I've noticed now that these sim planes have become more technically advanced simmers are hopelessly relying on the FMC to calculate routes. I could imagine if the screen went blank mid-flight the simmer thinking "we're all dead!"

Please note I am a simmer, I have these tendencies as well, I'm not on a high horse or anything like that.

Back to your regularly scheduled thread.

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The original question was generated because I was unsure how the FMC would calculate the top of descent if there was a blank DISCO on the legs page, I'm assuming that its assuming the points are connected regardless of the DISCO or not? Appears that way to me. 

Anyways thanks for the comments.

Jim V

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17 hours ago, morpheous said:

The original question was generated because I was unsure how the FMC would calculate the top of descent if there was a blank DISCO on the legs page, I'm assuming that its assuming the points are connected regardless of the DISCO or not? Appears that way to me. 

Anyways thanks for the comments.

Jim V

That is a fair question.  In general, the FMS will calculate the vertical path up to the discontinuity.  In the context of this thread, the disco is at the terminal end of the arrival and in general an arrival will have one or more altitude constraints before the terminal so there is plenty of information available for a vertical path calculation.  There are discos that you want to deal with, such as mid-route or even the occasional arrival that ends in fix ABCD and an approach that has ABCD as an IAF.  Sometimes you need to over write the arrival ABCD over the approach ABCD to close the path.  Regardless, this does not generally create a problem for VNAV.

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One of the most important things to learn about VNAV is when to stop using it.  Once you have complied with the final altitude constraint on the arrival it's typically best to switch to level change and descend as quickly as you can to get the plane down.  Once I'm established on the final approach course I will switch back into VNAV to step down to the glideslope intercept altitude.  Using VNAV while being vectored will often leave you higher than you want to be.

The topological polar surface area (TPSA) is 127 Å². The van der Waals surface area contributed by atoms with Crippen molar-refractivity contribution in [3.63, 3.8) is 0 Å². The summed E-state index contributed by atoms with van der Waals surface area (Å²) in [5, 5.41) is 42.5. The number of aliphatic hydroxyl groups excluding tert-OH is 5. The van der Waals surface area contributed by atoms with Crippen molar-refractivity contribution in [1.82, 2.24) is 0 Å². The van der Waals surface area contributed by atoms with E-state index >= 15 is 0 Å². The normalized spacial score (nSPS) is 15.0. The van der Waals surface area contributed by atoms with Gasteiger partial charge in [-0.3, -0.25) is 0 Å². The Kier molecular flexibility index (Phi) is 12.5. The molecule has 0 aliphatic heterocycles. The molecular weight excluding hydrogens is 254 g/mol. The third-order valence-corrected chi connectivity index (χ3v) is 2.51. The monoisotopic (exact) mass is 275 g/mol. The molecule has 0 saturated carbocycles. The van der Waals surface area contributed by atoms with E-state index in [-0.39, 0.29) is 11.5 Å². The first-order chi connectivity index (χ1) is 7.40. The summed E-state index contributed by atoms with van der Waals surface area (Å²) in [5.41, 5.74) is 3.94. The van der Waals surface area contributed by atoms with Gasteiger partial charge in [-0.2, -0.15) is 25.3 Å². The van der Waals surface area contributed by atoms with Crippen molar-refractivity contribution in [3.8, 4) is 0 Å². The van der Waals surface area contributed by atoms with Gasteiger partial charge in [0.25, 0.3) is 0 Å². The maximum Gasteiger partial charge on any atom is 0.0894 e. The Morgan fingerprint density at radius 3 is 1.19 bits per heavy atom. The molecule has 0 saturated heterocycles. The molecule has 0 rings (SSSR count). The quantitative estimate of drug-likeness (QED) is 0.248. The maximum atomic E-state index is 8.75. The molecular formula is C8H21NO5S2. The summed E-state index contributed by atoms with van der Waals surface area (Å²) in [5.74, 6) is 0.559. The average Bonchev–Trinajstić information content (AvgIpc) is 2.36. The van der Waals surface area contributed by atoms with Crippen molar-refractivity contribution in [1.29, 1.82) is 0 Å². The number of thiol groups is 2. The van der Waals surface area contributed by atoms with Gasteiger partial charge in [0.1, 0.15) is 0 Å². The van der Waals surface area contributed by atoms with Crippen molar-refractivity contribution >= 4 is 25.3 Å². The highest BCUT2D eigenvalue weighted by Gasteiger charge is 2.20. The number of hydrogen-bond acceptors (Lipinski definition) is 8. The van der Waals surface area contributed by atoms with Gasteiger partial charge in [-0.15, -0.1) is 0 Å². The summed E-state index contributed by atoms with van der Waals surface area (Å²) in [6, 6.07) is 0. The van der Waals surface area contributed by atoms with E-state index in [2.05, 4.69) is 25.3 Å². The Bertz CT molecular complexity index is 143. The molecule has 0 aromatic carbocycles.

Exceptions exist, such as LAX where the arrival and approach link up to form a continuous path all the way to the runway.

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On 12/7/2017 at 5:28 AM, headley said:

A "disco" or "discontinuity" are the five emty boxes in the LEG's page, these must always be "closed".

Leaving a disco is personal preference and can serve as a reminder. Prematurely closing off a DTW and leaving the aircraft in LNAV may cause a deviation from your clearance. Typically it involves embarrassment as the aircraft turns the wrong direction and the PF frantically engages HDG select to get the airplane turning back in the right direction.:laugh:

Typically if the STAR/SID includes a heading/vector, the FMC will include the vector and the disco can be closed off. The airplane will fly the vector leg in LNAV until the vector is either deleted or you have selected another waypoint to go direct to, etc.